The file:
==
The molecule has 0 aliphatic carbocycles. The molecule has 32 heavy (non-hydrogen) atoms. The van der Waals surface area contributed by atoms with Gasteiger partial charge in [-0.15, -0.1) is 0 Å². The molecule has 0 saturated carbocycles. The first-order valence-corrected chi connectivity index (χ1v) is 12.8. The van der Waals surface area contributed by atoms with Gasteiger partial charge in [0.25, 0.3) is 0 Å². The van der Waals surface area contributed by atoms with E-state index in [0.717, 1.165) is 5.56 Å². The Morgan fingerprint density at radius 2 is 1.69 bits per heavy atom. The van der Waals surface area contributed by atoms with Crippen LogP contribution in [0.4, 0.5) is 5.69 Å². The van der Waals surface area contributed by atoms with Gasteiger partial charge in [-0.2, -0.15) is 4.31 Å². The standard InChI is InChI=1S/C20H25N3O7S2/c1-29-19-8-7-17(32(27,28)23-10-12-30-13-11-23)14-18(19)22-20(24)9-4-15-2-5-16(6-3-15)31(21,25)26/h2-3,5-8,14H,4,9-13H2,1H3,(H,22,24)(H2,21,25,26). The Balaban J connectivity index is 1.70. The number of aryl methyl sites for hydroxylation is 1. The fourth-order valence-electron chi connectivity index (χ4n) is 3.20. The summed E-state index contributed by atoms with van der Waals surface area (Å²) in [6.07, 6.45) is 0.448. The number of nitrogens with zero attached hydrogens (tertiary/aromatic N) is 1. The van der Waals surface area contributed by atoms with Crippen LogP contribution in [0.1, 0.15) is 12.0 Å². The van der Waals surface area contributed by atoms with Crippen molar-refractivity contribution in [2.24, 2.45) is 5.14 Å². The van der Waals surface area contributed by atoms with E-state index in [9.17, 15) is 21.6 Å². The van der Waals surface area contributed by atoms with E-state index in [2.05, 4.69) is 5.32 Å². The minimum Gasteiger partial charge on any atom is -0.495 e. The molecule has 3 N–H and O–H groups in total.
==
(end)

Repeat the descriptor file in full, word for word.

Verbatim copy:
The molecule has 0 aliphatic carbocycles. The molecule has 32 heavy (non-hydrogen) atoms. The van der Waals surface area contributed by atoms with Gasteiger partial charge in [-0.15, -0.1) is 0 Å². The molecule has 0 saturated carbocycles. The first-order valence-corrected chi connectivity index (χ1v) is 12.8. The van der Waals surface area contributed by atoms with Gasteiger partial charge in [0.25, 0.3) is 0 Å². The van der Waals surface area contributed by atoms with E-state index in [0.717, 1.165) is 5.56 Å². The Morgan fingerprint density at radius 2 is 1.69 bits per heavy atom. The van der Waals surface area contributed by atoms with Crippen LogP contribution in [0.4, 0.5) is 5.69 Å². The van der Waals surface area contributed by atoms with Gasteiger partial charge in [-0.2, -0.15) is 4.31 Å². The standard InChI is InChI=1S/C20H25N3O7S2/c1-29-19-8-7-17(32(27,28)23-10-12-30-13-11-23)14-18(19)22-20(24)9-4-15-2-5-16(6-3-15)31(21,25)26/h2-3,5-8,14H,4,9-13H2,1H3,(H,22,24)(H2,21,25,26). The Balaban J connectivity index is 1.70. The number of aryl methyl sites for hydroxylation is 1. The fourth-order valence-electron chi connectivity index (χ4n) is 3.20. The summed E-state index contributed by atoms with van der Waals surface area (Å²) in [6.07, 6.45) is 0.448. The number of nitrogens with zero attached hydrogens (tertiary/aromatic N) is 1. The van der Waals surface area contributed by atoms with Crippen LogP contribution in [0.1, 0.15) is 12.0 Å². The van der Waals surface area contributed by atoms with Crippen molar-refractivity contribution in [2.24, 2.45) is 5.14 Å². The van der Waals surface area contributed by atoms with E-state index in [9.17, 15) is 21.6 Å². The van der Waals surface area contributed by atoms with E-state index in [2.05, 4.69) is 5.32 Å². The minimum Gasteiger partial charge on any atom is -0.495 e. The molecule has 3 N–H and O–H groups in total.